Fulci continued to experiment through the 1970s
Fulci continued to experiment in the 1970s, and by the 1973s he was delving into the respective mythologies of White Fang and Dracula White Fang and Dracula in the provincesbefore taking on subtler, soulful psychological thrillers like the drastically underrated 1977 The psyche. In the midst of all this, he still somehow manages to direct the odd sex comedy here and there My sister in law. Giallo and silly sex comedies: without these two subgenres, there is no Italian cinema of the 70s. zombie seemed to mark a transition point in Fulci’s career: Here was a blood-soaked zombie allegory with no pretense of socio-political relevance, with the violent extremity cranked up to 1,000, plus a zombie-vs-shark fight thrown into the mix as an encore was thrown . 1981 is great City of the Living Deadabout a priest who unwittingly opens a portal to hell from which the undead can roam the earth and torment the living was a continuation of the gruesome style established in zombie. Ditto for Beyondthis might be the Lucio Fulci film/cinema gateway drug we recommend to someone who hasn’t yet taken the full plunge into man’s filmography.
The films Fulci was making as he transitioned into the 1980s — we’re thinking of his sleepy, menacing version of Poes The black cat, and the deeply creepy haunted house flick, The house at the graveyard – nearly are considered subtle, at least by this director’s standards. But then how do you explain the spectacularly skeezy likes of something like 1982 The New York Ripper, an almost aggressively barbaric serial killer slasher about a deranged killer who taunts the authorities by calling his local police station and quacking like a duck? Or how about 1986 The Devil’s Honeya film deemed illegal even by the standards of the man it’s in competition with Herschel Gordon Lewis for the most uncompromising horror writer of all time?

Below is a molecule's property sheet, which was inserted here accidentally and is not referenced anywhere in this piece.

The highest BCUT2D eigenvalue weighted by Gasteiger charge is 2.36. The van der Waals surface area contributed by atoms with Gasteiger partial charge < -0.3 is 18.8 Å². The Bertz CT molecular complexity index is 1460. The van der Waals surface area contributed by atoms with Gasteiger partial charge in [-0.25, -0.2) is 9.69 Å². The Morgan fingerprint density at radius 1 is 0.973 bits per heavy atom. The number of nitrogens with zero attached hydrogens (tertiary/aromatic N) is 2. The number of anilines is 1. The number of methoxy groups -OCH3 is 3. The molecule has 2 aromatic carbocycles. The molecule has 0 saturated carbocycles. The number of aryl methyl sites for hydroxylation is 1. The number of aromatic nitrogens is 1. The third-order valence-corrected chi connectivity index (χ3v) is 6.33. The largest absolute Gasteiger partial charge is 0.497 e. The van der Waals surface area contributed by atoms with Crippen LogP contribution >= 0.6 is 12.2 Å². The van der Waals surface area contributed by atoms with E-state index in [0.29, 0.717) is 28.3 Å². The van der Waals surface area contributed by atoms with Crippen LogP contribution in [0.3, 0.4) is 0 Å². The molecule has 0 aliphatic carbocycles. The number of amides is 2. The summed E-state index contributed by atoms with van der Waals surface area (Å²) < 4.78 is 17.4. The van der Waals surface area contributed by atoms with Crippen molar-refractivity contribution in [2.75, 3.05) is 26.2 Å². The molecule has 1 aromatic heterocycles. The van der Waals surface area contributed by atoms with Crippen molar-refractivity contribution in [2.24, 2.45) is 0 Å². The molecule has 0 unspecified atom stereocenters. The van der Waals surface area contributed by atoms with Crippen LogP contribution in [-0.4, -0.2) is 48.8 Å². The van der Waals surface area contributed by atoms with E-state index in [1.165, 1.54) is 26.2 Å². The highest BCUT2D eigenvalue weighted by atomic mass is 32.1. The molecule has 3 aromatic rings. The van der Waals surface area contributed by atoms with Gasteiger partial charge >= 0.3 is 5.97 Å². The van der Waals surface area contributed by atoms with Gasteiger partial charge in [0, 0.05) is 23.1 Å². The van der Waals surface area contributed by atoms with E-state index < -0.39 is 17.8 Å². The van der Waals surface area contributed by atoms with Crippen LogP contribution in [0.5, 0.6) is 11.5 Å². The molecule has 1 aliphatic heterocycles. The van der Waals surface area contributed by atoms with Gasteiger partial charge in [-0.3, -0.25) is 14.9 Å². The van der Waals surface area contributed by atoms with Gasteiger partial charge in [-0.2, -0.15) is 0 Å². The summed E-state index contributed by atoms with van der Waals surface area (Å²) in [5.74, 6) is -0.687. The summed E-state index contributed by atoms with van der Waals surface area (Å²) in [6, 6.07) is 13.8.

What makes Fulci’s cinema brand unique?
What makes Lucio Fulci’s uniquely sick cinema such a delight is the very same element that makes his work comparable to that of Argento and Bava in the Italian cinema cannon: nobody, and we mean nobody, makes films like this guy. Fulci’s horror films make the works of American directors from the same period seem timid. For Fulci, the art of disgusting an audience is just that: an art in itself. If you’re grooving in the films of Bava and Argento in time for scary season, chances are you’ll appreciate a lot about the work of Lucio Fulci.
Many of Fulci’s best films are currently streaming on Shudder, with a few more – Manhattan baby, demon, aenigmatic — is set to drop later this month. So if you find Dario Argento’s work too understated, turn down the lights, crank up Fulci and party with the undead spirits that haunt your home. We promise you, there are worse ways to relax this Halloween.
https://collider.com/lucio-fulci-horror-movies-disgusting-high-art/ How Lucio Fulci’s Horror Films Turn the Utterly Disgusting Into High Art